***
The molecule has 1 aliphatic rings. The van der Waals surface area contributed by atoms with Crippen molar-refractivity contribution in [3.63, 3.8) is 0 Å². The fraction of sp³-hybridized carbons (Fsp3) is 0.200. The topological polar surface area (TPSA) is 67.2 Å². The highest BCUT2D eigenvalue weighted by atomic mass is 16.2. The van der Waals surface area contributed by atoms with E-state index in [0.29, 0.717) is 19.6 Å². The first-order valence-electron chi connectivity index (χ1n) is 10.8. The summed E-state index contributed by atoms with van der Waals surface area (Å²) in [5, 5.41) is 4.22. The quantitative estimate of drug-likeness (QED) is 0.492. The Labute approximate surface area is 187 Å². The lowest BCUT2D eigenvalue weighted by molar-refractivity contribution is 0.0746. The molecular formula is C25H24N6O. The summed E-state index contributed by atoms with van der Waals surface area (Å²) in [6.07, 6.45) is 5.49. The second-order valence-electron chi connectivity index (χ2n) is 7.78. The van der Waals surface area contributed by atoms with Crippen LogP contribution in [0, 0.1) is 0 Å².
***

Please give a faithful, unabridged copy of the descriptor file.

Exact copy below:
The molecule has 1 aliphatic rings. The van der Waals surface area contributed by atoms with Crippen molar-refractivity contribution in [3.63, 3.8) is 0 Å². The fraction of sp³-hybridized carbons (Fsp3) is 0.200. The topological polar surface area (TPSA) is 67.2 Å². The highest BCUT2D eigenvalue weighted by atomic mass is 16.2. The van der Waals surface area contributed by atoms with E-state index in [0.29, 0.717) is 19.6 Å². The first-order valence-electron chi connectivity index (χ1n) is 10.8. The summed E-state index contributed by atoms with van der Waals surface area (Å²) in [5, 5.41) is 4.22. The quantitative estimate of drug-likeness (QED) is 0.492. The Labute approximate surface area is 187 Å². The lowest BCUT2D eigenvalue weighted by molar-refractivity contribution is 0.0746. The molecular formula is C25H24N6O. The summed E-state index contributed by atoms with van der Waals surface area (Å²) in [6.07, 6.45) is 5.49. The second-order valence-electron chi connectivity index (χ2n) is 7.78. The van der Waals surface area contributed by atoms with Crippen LogP contribution in [0, 0.1) is 0 Å².